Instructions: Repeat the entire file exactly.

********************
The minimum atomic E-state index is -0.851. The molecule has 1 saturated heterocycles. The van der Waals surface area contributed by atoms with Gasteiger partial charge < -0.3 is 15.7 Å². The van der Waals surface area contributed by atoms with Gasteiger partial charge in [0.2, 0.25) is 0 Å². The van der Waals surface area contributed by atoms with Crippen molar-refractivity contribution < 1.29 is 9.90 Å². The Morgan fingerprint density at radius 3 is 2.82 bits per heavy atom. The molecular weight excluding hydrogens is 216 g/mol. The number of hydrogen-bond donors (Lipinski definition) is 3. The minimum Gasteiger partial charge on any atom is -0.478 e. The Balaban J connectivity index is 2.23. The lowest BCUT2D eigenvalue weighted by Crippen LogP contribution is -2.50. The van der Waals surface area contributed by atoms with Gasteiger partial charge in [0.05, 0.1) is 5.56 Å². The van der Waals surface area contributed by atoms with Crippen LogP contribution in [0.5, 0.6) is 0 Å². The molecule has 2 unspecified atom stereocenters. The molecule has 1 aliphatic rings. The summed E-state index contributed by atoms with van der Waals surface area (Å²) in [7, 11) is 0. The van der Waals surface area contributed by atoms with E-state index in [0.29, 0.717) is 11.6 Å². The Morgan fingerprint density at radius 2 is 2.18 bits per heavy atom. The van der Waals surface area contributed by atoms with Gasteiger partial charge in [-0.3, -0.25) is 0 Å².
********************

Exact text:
The minimum atomic E-state index is -0.851. The molecule has 1 saturated heterocycles. The van der Waals surface area contributed by atoms with Gasteiger partial charge < -0.3 is 15.7 Å². The van der Waals surface area contributed by atoms with Gasteiger partial charge in [0.2, 0.25) is 0 Å². The van der Waals surface area contributed by atoms with Crippen molar-refractivity contribution < 1.29 is 9.90 Å². The Morgan fingerprint density at radius 3 is 2.82 bits per heavy atom. The molecular weight excluding hydrogens is 216 g/mol. The number of hydrogen-bond donors (Lipinski definition) is 3. The minimum Gasteiger partial charge on any atom is -0.478 e. The Balaban J connectivity index is 2.23. The lowest BCUT2D eigenvalue weighted by Crippen LogP contribution is -2.50. The van der Waals surface area contributed by atoms with Gasteiger partial charge in [0.05, 0.1) is 5.56 Å². The van der Waals surface area contributed by atoms with Crippen LogP contribution in [0.5, 0.6) is 0 Å². The molecule has 2 unspecified atom stereocenters. The molecule has 1 aliphatic rings. The summed E-state index contributed by atoms with van der Waals surface area (Å²) in [7, 11) is 0. The van der Waals surface area contributed by atoms with E-state index in [0.29, 0.717) is 11.6 Å². The Morgan fingerprint density at radius 2 is 2.18 bits per heavy atom. The van der Waals surface area contributed by atoms with Gasteiger partial charge in [-0.3, -0.25) is 0 Å².